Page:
On September 2, 2015, the US Department of Health and Human Services, Office for Civil Rights (OCR) announced a new settlement for $750,000 with Cancer Care Group, P.C. (Cancer Care) to resolve potential violations of the HIPAA Privacy and Security Rules identified as the result of the theft of a laptop and backup media. As part of the Resolution Agreement, Cancer Care also will adopt a corrective action plan to correct deficiencies in its HIPAA compliance program. Cancer Care is a private radiation oncology practice with 13 radiation oncologists providing services throughout Indiana.
OCR’s investigation began in August 2012, after Cancer Care reported a breach of unsecured protected health information when a laptop bag containing an employee’s computer and unencrypted backup media was stolen from the employee’s car. The computer and unencrypted backup media contained protected health information (PHI) and financial information for approximately 55,000 current and former patients. During the course of its investigation, OCR discovered that Cancer Care had never conducted an enterprise-wide risk analysis before the breach occurred, despite the Security Rule requiring since April 2005 that covered entities conduct a risk analysis. (This requirement was extended to business associates under the Health Information Technology for Economic and Clinical Health (HITECH) Act in 2009 and through regulation effective September 23, 2013.) Cancer Care also did not have in place a written policy specific to the movement of hardware and electronic media containing PHI into and out of its facilities, even though this movement was a common practice.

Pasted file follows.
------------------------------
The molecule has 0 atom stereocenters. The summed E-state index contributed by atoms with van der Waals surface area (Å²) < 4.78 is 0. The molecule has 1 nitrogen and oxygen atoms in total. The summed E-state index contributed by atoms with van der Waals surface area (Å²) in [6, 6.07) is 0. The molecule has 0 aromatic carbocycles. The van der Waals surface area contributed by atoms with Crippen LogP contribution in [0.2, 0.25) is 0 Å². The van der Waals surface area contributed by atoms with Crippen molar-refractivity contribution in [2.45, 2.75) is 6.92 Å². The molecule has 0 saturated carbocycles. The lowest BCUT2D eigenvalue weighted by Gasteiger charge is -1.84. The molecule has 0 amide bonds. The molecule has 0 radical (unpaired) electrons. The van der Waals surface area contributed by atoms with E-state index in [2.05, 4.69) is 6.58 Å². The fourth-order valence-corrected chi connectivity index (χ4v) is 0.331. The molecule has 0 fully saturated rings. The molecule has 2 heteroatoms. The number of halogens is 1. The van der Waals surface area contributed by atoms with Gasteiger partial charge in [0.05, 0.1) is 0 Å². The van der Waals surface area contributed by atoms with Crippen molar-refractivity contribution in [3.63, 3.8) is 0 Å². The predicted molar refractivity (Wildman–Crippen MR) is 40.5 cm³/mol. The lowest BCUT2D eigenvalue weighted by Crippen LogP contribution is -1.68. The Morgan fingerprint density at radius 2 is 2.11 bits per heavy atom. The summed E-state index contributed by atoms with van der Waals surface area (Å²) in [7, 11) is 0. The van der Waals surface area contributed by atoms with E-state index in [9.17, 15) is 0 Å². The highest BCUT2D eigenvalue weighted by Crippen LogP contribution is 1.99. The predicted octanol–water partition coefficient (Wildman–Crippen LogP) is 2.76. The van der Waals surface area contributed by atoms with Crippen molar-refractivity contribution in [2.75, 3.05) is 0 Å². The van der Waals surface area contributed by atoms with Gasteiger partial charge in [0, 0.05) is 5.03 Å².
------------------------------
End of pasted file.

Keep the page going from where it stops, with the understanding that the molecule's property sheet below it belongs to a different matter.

This settlement provides a useful reminder to covered entities and business associates about the importance of conducting a thorough risk analysis. As OCR continues to emphasize, a good risk analysis serves as the basis for an entity’s HIPAA compliance program by providing the entity with a road map for the policies and procedures that must be put in place to mitigate potential risks. In this case, OCR found that an enterprise-wide risk analysis would have identified the removal of unencrypted backup media as an area of significant risk, and if a comprehensive device and media controls policy had been developed and implemented based on the identification of this potential risk, this policy may have prevented the behavior that resulted in the breach.